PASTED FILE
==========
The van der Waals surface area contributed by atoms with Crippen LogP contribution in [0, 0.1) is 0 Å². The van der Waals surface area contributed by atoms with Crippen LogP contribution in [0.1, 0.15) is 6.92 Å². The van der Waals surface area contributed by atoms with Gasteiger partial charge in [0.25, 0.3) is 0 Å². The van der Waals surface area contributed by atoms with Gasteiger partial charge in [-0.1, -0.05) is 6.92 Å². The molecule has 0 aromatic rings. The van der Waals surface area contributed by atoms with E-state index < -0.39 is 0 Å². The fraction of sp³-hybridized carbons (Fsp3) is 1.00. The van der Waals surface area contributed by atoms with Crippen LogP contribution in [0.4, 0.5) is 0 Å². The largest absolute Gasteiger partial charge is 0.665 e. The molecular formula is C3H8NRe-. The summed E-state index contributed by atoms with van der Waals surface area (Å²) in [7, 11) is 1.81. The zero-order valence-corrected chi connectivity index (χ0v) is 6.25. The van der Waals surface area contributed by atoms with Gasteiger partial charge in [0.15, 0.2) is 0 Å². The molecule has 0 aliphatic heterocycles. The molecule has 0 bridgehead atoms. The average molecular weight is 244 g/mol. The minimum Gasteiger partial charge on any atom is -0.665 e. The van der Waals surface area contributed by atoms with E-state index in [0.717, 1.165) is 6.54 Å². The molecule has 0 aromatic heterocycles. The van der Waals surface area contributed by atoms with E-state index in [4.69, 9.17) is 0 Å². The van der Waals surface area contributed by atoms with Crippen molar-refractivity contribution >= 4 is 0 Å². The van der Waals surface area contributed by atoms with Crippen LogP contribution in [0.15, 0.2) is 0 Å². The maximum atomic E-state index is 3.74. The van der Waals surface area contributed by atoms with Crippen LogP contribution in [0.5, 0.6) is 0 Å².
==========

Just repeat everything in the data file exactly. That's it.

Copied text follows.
The van der Waals surface area contributed by atoms with Crippen LogP contribution in [0, 0.1) is 0 Å². The van der Waals surface area contributed by atoms with Crippen LogP contribution in [0.1, 0.15) is 6.92 Å². The van der Waals surface area contributed by atoms with Gasteiger partial charge in [0.25, 0.3) is 0 Å². The van der Waals surface area contributed by atoms with Gasteiger partial charge in [-0.1, -0.05) is 6.92 Å². The molecule has 0 aromatic rings. The van der Waals surface area contributed by atoms with E-state index < -0.39 is 0 Å². The fraction of sp³-hybridized carbons (Fsp3) is 1.00. The van der Waals surface area contributed by atoms with Crippen LogP contribution in [0.4, 0.5) is 0 Å². The largest absolute Gasteiger partial charge is 0.665 e. The molecular formula is C3H8NRe-. The summed E-state index contributed by atoms with van der Waals surface area (Å²) in [7, 11) is 1.81. The zero-order valence-corrected chi connectivity index (χ0v) is 6.25. The van der Waals surface area contributed by atoms with Gasteiger partial charge in [0.15, 0.2) is 0 Å². The molecule has 0 aliphatic heterocycles. The molecule has 0 bridgehead atoms. The average molecular weight is 244 g/mol. The minimum Gasteiger partial charge on any atom is -0.665 e. The van der Waals surface area contributed by atoms with E-state index in [0.717, 1.165) is 6.54 Å². The molecule has 0 aromatic heterocycles. The van der Waals surface area contributed by atoms with E-state index in [4.69, 9.17) is 0 Å². The van der Waals surface area contributed by atoms with Crippen molar-refractivity contribution >= 4 is 0 Å². The van der Waals surface area contributed by atoms with Crippen LogP contribution in [0.15, 0.2) is 0 Å². The maximum atomic E-state index is 3.74. The van der Waals surface area contributed by atoms with Crippen LogP contribution in [0.5, 0.6) is 0 Å².